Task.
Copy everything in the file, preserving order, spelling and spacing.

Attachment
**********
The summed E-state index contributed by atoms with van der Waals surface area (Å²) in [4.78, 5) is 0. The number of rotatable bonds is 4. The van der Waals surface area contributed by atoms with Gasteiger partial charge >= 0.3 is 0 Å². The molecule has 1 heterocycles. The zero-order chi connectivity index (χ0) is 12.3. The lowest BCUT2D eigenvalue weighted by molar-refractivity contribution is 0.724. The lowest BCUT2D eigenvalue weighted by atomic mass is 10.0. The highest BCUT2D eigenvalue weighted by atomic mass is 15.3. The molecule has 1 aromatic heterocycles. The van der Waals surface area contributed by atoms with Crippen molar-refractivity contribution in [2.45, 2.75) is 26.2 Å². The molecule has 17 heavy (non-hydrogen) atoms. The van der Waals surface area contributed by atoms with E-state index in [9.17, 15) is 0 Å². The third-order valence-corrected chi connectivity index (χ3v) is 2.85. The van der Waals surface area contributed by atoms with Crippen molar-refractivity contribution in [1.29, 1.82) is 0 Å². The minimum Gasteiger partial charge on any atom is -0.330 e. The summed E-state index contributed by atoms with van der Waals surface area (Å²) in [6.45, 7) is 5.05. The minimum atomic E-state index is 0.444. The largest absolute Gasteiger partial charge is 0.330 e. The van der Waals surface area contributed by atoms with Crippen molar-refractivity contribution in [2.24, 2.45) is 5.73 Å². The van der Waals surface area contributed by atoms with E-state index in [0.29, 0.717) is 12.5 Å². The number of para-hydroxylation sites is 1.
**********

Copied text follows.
The summed E-state index contributed by atoms with van der Waals surface area (Å²) in [4.78, 5) is 0. The number of rotatable bonds is 4. The van der Waals surface area contributed by atoms with Gasteiger partial charge >= 0.3 is 0 Å². The molecule has 1 heterocycles. The zero-order chi connectivity index (χ0) is 12.3. The lowest BCUT2D eigenvalue weighted by molar-refractivity contribution is 0.724. The lowest BCUT2D eigenvalue weighted by atomic mass is 10.0. The highest BCUT2D eigenvalue weighted by atomic mass is 15.3. The molecule has 1 aromatic heterocycles. The van der Waals surface area contributed by atoms with Crippen molar-refractivity contribution in [2.45, 2.75) is 26.2 Å². The molecule has 17 heavy (non-hydrogen) atoms. The van der Waals surface area contributed by atoms with E-state index in [9.17, 15) is 0 Å². The third-order valence-corrected chi connectivity index (χ3v) is 2.85. The van der Waals surface area contributed by atoms with Crippen molar-refractivity contribution in [1.29, 1.82) is 0 Å². The minimum Gasteiger partial charge on any atom is -0.330 e. The summed E-state index contributed by atoms with van der Waals surface area (Å²) in [6.45, 7) is 5.05. The minimum atomic E-state index is 0.444. The largest absolute Gasteiger partial charge is 0.330 e. The van der Waals surface area contributed by atoms with Crippen molar-refractivity contribution in [2.24, 2.45) is 5.73 Å². The van der Waals surface area contributed by atoms with E-state index in [0.29, 0.717) is 12.5 Å². The number of para-hydroxylation sites is 1.